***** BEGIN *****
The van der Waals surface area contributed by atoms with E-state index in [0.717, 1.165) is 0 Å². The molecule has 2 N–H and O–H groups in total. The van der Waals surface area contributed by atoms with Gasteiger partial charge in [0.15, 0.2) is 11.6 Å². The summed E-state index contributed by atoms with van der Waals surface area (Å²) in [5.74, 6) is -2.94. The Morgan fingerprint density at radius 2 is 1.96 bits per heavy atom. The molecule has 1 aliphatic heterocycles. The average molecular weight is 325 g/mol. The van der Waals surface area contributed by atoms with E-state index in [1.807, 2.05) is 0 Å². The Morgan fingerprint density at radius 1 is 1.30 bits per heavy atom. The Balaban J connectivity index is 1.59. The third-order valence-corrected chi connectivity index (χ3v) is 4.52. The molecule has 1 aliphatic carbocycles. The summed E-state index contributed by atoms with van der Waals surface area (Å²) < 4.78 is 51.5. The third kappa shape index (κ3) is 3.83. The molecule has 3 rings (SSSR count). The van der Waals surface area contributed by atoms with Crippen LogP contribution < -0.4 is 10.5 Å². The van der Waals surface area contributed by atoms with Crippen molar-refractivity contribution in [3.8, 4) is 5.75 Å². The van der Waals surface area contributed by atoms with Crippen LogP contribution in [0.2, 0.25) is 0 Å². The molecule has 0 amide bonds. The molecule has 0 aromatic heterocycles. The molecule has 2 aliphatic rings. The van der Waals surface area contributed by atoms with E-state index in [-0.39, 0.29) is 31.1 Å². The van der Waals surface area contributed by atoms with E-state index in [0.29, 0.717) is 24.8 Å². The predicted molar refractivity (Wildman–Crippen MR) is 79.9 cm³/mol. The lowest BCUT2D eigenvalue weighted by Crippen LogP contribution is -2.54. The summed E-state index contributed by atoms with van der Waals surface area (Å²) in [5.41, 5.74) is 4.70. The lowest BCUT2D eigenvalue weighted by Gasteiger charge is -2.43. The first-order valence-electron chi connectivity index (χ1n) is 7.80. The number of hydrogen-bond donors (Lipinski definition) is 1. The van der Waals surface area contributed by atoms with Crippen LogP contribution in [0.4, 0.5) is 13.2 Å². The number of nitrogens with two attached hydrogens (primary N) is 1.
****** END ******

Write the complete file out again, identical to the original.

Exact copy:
The van der Waals surface area contributed by atoms with E-state index in [0.717, 1.165) is 0 Å². The molecule has 2 N–H and O–H groups in total. The van der Waals surface area contributed by atoms with Gasteiger partial charge in [0.15, 0.2) is 11.6 Å². The summed E-state index contributed by atoms with van der Waals surface area (Å²) in [5.74, 6) is -2.94. The Morgan fingerprint density at radius 2 is 1.96 bits per heavy atom. The molecule has 1 aliphatic heterocycles. The average molecular weight is 325 g/mol. The van der Waals surface area contributed by atoms with E-state index in [1.807, 2.05) is 0 Å². The Morgan fingerprint density at radius 1 is 1.30 bits per heavy atom. The Balaban J connectivity index is 1.59. The third-order valence-corrected chi connectivity index (χ3v) is 4.52. The molecule has 1 aliphatic carbocycles. The summed E-state index contributed by atoms with van der Waals surface area (Å²) < 4.78 is 51.5. The third kappa shape index (κ3) is 3.83. The molecule has 3 rings (SSSR count). The van der Waals surface area contributed by atoms with Crippen LogP contribution < -0.4 is 10.5 Å². The van der Waals surface area contributed by atoms with Crippen molar-refractivity contribution in [3.8, 4) is 5.75 Å². The van der Waals surface area contributed by atoms with Crippen LogP contribution in [0.2, 0.25) is 0 Å². The molecule has 0 amide bonds. The molecule has 0 aromatic heterocycles. The molecule has 2 aliphatic rings. The van der Waals surface area contributed by atoms with E-state index in [-0.39, 0.29) is 31.1 Å². The van der Waals surface area contributed by atoms with E-state index in [0.29, 0.717) is 24.8 Å². The predicted molar refractivity (Wildman–Crippen MR) is 79.9 cm³/mol. The lowest BCUT2D eigenvalue weighted by Crippen LogP contribution is -2.54. The summed E-state index contributed by atoms with van der Waals surface area (Å²) in [5.41, 5.74) is 4.70. The lowest BCUT2D eigenvalue weighted by Gasteiger charge is -2.43. The first-order valence-electron chi connectivity index (χ1n) is 7.80. The number of hydrogen-bond donors (Lipinski definition) is 1. The van der Waals surface area contributed by atoms with Crippen LogP contribution in [0.4, 0.5) is 13.2 Å². The number of nitrogens with two attached hydrogens (primary N) is 1.